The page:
Starting on March 1, Alberta is planning to drop coverage for those benefiting from the Alberta Seniors Benefit Drug Program.
CBC has reported that the change was made public in the 2019 Albertan budget as well as by letters recently mailed by the government.
The letter says, “To ensure the government can continue to provide this program to our province’s seniors and to keep Alberta’s health system sustainable, the government is changing the eligibility criteria for the program.”
According Health Minister Tyler Shandro’s spokesperson, Steve Buick, the seniors program is the largest drug program in Alberta. The program costs approximately $600 million annually.
“The Seniors [Benefit] Drug Program is for seniors—not for non-seniors. No other province covers non-seniors through a seniors’ drug program,” wrote Buick.
Buick says that dropping the coverage of dependents who are under the age of 65 is estimated to save Alberta about $36.5 million annually.
He noted that the number of Albertans currently using the program as dependants is about 46,000.
Heather Waldie is among the Albertans who will no longer receive coverage starting in march.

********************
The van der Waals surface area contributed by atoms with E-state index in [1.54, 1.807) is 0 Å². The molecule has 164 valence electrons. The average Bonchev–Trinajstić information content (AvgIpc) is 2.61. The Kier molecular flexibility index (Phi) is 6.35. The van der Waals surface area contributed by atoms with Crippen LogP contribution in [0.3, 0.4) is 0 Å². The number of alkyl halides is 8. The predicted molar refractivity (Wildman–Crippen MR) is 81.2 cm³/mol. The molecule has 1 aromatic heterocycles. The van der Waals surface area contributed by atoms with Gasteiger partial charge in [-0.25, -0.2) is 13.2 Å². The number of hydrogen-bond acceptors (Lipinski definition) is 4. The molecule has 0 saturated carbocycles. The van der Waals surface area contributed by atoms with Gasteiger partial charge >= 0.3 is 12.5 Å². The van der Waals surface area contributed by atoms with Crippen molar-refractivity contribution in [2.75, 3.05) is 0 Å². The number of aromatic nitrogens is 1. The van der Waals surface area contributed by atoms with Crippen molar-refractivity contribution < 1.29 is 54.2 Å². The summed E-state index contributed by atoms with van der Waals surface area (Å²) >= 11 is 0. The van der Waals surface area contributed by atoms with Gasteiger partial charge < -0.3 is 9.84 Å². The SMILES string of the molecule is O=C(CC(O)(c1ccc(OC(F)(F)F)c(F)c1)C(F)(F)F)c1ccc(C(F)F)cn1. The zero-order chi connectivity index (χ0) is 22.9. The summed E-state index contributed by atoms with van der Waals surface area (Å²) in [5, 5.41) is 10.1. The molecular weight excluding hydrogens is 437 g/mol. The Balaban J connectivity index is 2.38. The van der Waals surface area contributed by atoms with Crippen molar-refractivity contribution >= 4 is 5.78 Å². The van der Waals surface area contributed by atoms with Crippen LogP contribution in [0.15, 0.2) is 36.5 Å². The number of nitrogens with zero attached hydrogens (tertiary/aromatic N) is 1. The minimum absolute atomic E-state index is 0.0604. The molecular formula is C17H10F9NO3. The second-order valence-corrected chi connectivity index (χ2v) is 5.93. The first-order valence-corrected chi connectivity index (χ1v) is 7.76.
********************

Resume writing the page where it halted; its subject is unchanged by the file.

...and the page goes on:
Waldie is an Edmonton resident and has Stage 4 breast cancer. Her cancer treatment requires costly drugs that the government has covered until now but that coverage will end in March.
“My coverage is ending because I’m 63. I’m under 65. My husband is over 65, but with the new eligibility criteria I am no longer eligible for drug coverage,” Waldie told CBC. “My future is very uncertain because I have ongoing treatment. So it’s a stressor.”
Waldie showed up to an NDP news conference to share her objections towards the program which she described as “absolute hogwash.”
“This affects 46,000 Albertans who have contributed to life in Alberta, who want to contribute as they live their lives. Billions of dollars have been given away in tax cuts to corporations,” she said.
“I think this is completely affordable by this government, but they are choosing to cut valuable programs that preserve the health and well-being of Albertans who have built this province. I think it’s outrageous.”
Waldie planned her retirement from a career in teaching with the benefit program in mind.
She said, “Seniors are part of a family household, and codependents, so it’s a family budget. You hurt one member of a family unit, you’re hurting everybody in that family unit.”
The option that the government has suggested is applying for non-group Blue Cross coverage for Albertans losing their benefits.
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